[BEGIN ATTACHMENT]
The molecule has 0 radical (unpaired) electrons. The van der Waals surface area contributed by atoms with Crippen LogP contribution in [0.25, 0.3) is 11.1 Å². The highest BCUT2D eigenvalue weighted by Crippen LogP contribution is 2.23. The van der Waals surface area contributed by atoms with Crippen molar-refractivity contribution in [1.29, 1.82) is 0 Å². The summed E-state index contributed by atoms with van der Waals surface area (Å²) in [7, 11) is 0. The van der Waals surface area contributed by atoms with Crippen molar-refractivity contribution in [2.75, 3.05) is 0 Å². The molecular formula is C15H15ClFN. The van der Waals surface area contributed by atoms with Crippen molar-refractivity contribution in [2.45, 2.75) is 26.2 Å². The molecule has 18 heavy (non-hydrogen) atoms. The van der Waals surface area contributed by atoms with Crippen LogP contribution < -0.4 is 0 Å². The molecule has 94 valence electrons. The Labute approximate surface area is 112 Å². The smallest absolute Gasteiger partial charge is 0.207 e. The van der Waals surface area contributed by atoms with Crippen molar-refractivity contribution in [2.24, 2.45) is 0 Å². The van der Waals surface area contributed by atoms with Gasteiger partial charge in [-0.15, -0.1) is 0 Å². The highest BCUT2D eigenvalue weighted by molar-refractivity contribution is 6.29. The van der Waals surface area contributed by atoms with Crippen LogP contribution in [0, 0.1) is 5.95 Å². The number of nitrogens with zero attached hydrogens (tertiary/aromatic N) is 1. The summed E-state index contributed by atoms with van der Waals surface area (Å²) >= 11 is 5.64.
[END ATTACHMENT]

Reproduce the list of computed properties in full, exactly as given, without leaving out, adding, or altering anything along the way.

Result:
The molecule has 0 radical (unpaired) electrons. The van der Waals surface area contributed by atoms with Crippen LogP contribution in [0.25, 0.3) is 11.1 Å². The highest BCUT2D eigenvalue weighted by Crippen LogP contribution is 2.23. The van der Waals surface area contributed by atoms with Crippen molar-refractivity contribution in [1.29, 1.82) is 0 Å². The summed E-state index contributed by atoms with van der Waals surface area (Å²) in [7, 11) is 0. The van der Waals surface area contributed by atoms with Crippen molar-refractivity contribution in [2.75, 3.05) is 0 Å². The molecular formula is C15H15ClFN. The van der Waals surface area contributed by atoms with Crippen molar-refractivity contribution in [2.45, 2.75) is 26.2 Å². The molecule has 18 heavy (non-hydrogen) atoms. The van der Waals surface area contributed by atoms with Crippen LogP contribution < -0.4 is 0 Å². The molecule has 94 valence electrons. The Labute approximate surface area is 112 Å². The smallest absolute Gasteiger partial charge is 0.207 e. The van der Waals surface area contributed by atoms with Crippen molar-refractivity contribution in [2.24, 2.45) is 0 Å². The van der Waals surface area contributed by atoms with Gasteiger partial charge in [-0.15, -0.1) is 0 Å². The highest BCUT2D eigenvalue weighted by molar-refractivity contribution is 6.29. The van der Waals surface area contributed by atoms with Crippen LogP contribution in [0, 0.1) is 5.95 Å². The number of nitrogens with zero attached hydrogens (tertiary/aromatic N) is 1. The summed E-state index contributed by atoms with van der Waals surface area (Å²) >= 11 is 5.64.